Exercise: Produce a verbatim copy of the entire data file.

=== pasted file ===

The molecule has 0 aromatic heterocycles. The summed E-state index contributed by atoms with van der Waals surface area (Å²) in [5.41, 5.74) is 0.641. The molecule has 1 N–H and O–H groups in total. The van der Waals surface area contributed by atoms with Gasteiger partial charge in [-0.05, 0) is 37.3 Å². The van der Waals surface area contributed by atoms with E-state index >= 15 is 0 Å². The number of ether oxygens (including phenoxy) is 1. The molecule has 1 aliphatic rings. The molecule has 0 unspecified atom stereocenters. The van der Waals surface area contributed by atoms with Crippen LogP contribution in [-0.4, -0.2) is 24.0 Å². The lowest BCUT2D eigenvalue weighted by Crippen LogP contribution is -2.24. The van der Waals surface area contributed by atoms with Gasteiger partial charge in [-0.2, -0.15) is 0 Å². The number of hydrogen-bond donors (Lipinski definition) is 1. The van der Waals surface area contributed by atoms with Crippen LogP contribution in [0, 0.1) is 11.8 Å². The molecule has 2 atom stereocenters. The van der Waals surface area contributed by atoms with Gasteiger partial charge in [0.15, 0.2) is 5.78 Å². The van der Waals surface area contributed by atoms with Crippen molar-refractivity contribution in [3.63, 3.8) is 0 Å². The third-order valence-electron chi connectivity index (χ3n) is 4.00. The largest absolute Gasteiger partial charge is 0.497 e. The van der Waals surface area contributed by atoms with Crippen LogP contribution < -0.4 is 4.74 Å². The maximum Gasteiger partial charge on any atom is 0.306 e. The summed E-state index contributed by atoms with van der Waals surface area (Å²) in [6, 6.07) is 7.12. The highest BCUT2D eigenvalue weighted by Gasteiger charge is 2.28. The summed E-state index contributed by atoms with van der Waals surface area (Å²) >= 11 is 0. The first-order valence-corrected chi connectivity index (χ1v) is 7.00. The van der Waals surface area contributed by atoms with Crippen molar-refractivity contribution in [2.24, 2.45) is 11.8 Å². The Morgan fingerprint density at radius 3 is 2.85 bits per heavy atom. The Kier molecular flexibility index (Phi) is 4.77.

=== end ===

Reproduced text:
The molecule has 0 aromatic heterocycles. The summed E-state index contributed by atoms with van der Waals surface area (Å²) in [5.41, 5.74) is 0.641. The molecule has 1 N–H and O–H groups in total. The van der Waals surface area contributed by atoms with Gasteiger partial charge in [-0.05, 0) is 37.3 Å². The van der Waals surface area contributed by atoms with E-state index >= 15 is 0 Å². The number of ether oxygens (including phenoxy) is 1. The molecule has 1 aliphatic rings. The molecule has 0 unspecified atom stereocenters. The van der Waals surface area contributed by atoms with Crippen LogP contribution in [-0.4, -0.2) is 24.0 Å². The lowest BCUT2D eigenvalue weighted by Crippen LogP contribution is -2.24. The van der Waals surface area contributed by atoms with Gasteiger partial charge in [-0.2, -0.15) is 0 Å². The number of hydrogen-bond donors (Lipinski definition) is 1. The van der Waals surface area contributed by atoms with Crippen LogP contribution in [0, 0.1) is 11.8 Å². The molecule has 2 atom stereocenters. The van der Waals surface area contributed by atoms with Gasteiger partial charge in [0.15, 0.2) is 5.78 Å². The van der Waals surface area contributed by atoms with Crippen molar-refractivity contribution in [3.63, 3.8) is 0 Å². The third-order valence-electron chi connectivity index (χ3n) is 4.00. The largest absolute Gasteiger partial charge is 0.497 e. The van der Waals surface area contributed by atoms with Crippen LogP contribution < -0.4 is 4.74 Å². The maximum Gasteiger partial charge on any atom is 0.306 e. The summed E-state index contributed by atoms with van der Waals surface area (Å²) in [6, 6.07) is 7.12. The highest BCUT2D eigenvalue weighted by Gasteiger charge is 2.28. The summed E-state index contributed by atoms with van der Waals surface area (Å²) >= 11 is 0. The first-order valence-corrected chi connectivity index (χ1v) is 7.00. The van der Waals surface area contributed by atoms with Crippen molar-refractivity contribution in [2.24, 2.45) is 11.8 Å². The Morgan fingerprint density at radius 3 is 2.85 bits per heavy atom. The Kier molecular flexibility index (Phi) is 4.77.